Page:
"Having grown up in Madagascar, I suppose these impressions had a profound effect on me and aroused my curiosity about socio-economic inequalities."


Where did this love of macroeconomics come from?

Having grown up in Madagascar, I suppose these impressions had a profound effect on me and aroused my curiosity about socio-economic inequalities. This gave rise to a sensitivity to the fate of those who are less fortunate. So, when writing my thesis, I devoted a lot of time to learning statistical tools and techniques for studying inequalities. Armed with these tools, my aim is to complement the recent advances made in development economics. As a macroeconomist, I’m trying to understand how education policies and land-tenure policies that “work” locally can - or cannot – also work on a country-wide scale, and also in other countries.  Thus, I have developed a research agenda in which we apply macroeconomic methods to the context of countries with low per-capita incomes in order to answer these questions.


At the age of 23, you worked as an investment banker for a year, then you did a stint at a think-tank in Brussels before returning to the academic world...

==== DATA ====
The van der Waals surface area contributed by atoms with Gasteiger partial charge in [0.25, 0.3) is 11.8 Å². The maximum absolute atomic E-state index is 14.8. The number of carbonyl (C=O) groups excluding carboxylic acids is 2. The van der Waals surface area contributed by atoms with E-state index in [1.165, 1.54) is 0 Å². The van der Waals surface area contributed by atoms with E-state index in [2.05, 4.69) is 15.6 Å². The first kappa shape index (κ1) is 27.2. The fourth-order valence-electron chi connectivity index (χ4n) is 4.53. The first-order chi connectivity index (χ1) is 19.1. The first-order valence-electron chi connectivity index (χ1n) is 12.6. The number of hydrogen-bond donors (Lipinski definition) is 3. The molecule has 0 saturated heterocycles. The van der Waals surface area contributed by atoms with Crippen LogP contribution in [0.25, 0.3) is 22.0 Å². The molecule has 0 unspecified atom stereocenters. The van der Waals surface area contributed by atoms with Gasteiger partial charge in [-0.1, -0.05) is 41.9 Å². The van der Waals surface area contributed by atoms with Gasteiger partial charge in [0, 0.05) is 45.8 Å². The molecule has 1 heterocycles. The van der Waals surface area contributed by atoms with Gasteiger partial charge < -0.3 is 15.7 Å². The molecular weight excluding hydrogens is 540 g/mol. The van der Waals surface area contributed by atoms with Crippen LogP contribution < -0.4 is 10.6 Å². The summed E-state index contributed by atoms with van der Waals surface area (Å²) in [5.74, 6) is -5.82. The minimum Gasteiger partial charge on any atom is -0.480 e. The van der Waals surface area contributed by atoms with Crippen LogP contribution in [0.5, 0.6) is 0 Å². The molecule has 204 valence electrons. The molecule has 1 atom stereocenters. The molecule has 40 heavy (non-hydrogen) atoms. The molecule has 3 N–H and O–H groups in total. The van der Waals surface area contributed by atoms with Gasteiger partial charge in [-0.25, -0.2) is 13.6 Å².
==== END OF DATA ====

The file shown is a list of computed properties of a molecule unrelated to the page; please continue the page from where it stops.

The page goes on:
My experiences in the private sector encouraged me to persevere with my learning and showed me that I wanted to keep on learning. So, I went back to university, first to Florence to write my thesis. I went on to do a postdoc at Oxford. It was extremely inspiring. I was very impressed by meeting people who were at the cutting edge in their field, yet remained humble and very generous about sharing their knowledge.


Was Oxford the starting point for your current research?

Yes. That was when I began to develop my current research agenda.


A kind of trigger?

Yes, it was. I met a professor there who encouraged me and pushed me to conduct research in this field.


"Teaching is very gratifying and helps to keep you young."


Do you like teaching?

Teaching is very gratifying and helps to keep you young. One of the things I enjoy most is advising and placing students in different programmes. I am now seeing my first students becoming assistant professors or completing their theses.